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SOE heads told to shape up


Comments / {{hitsCtrl.values.hits}} Views / Friday, 6 July 2018 00:00


 

  • Treasury Secy. says 55 public enterprises with Rs. 1.1 trillion capital post return on assets of just 0.64%
  • Issues of improper fiscal planning, mismanagement, overstaffing, unqualified top management highlighted    SL has 400 SOEs 
  • Of 127 commercial business enterprises only 25% contributed dividends to consolidated fund 
  • 55 SOEs recorded Rs. 1, 755 billion turnover, about 13% of GDP
  • 35 SOEs recorded net profit of Rs. 136 billion while 16 made net losses of Rs. 87 billion in 2017
  • Total asset base of SOEs grew by 13.6% in 2017, about 57% of GDP
  • Says Govt. committed to SOE reforms, warns SOE heads would be responsible for unlawful recruitments 

By Uditha Jayasinghe 

State-Owned Enterprises (SOEs) must mend their loss-making ways by improving governance to meet the growth demands of the Sri Lankan economy, the Treasury Secretary said yesterday, pointing out that the return on assets of key 55 enterprises  that had capital of Rs. 1.1 trillion at end 2017 was a mere 0.64%.  

Finance Ministry Secretary Dr. R.H.S. Samaratunga, speaking at a conference for the chairmen of SOEs, stressed the need to make a sea of changes in the operations of public business enterprises as well as SOEs in general.  In an incisive address, Dr. Samaratunga highlighted improper financial planning, the mismanagement of human resource and assets, weak internal auditing systems, unsatisfactory debt management, violation of advance payments, overstaffing, subsidiaries being established without Treasury approval, adverse impacts of trade union decision-making, dearth of qualified personnel at senior management positions, a lack of commitment to shift to cost accounting systems and deficiencies in the appointments to the board of directors as reasons for losses.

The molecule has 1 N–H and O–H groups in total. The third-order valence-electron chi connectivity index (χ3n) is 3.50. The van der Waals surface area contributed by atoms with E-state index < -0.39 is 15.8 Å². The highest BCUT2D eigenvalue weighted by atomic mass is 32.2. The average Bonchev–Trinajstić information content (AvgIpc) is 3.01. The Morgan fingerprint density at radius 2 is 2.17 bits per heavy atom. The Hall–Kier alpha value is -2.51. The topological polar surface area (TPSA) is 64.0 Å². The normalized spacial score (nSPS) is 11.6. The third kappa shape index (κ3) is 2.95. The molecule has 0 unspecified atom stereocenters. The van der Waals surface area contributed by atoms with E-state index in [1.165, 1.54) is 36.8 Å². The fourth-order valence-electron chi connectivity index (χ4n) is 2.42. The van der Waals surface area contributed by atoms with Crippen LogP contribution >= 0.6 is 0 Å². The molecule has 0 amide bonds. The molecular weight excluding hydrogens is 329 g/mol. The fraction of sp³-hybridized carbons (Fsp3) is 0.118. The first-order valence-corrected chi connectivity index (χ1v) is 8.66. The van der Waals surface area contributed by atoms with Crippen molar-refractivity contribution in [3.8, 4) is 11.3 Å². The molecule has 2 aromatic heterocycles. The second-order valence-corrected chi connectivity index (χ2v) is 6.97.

He also censured funds accumulated in SOEs without Treasury approval, delays in the presentation of annual reports to Parliament and staff favouritism.

“We know public enterprises play a very important role in the delivery of public services in this country. It contributes directly and indirectly to the overall wellbeing of our population. The development expenditure of SOEs essentially reflect the Government’s visions and public investment strategy. The boards of SOEs are vested with the responsibility to ensure that the entities operate as commercially viable entities having exercised good business practices and appointed people who are suitably qualified and have the capacity to guide these SOEs well,” he said. 

The Treasury Secretary called for SOEs to be professionally managed, pointing out that Sri Lanka currently had about 400 SOEs of which 264 were supervised by the Department of Public Enterprise of the Treasury, and the remaining 136 SOEs were under the supervision of the National Budget Department also under the Treasury. 

The Government at the end of 2017 had contributed Rs. 1, 150 billion as capital to strategically important 55 SOEs, he said. Although the country has more than 127 commercial business enterprises, only 25% of them have contributed to the consolidated fund by way of levies and dividends in 2017, which amounts to Rs. 54 billion. However, the Government has channelled over Rs. 41 billion to SOEs through the Budget.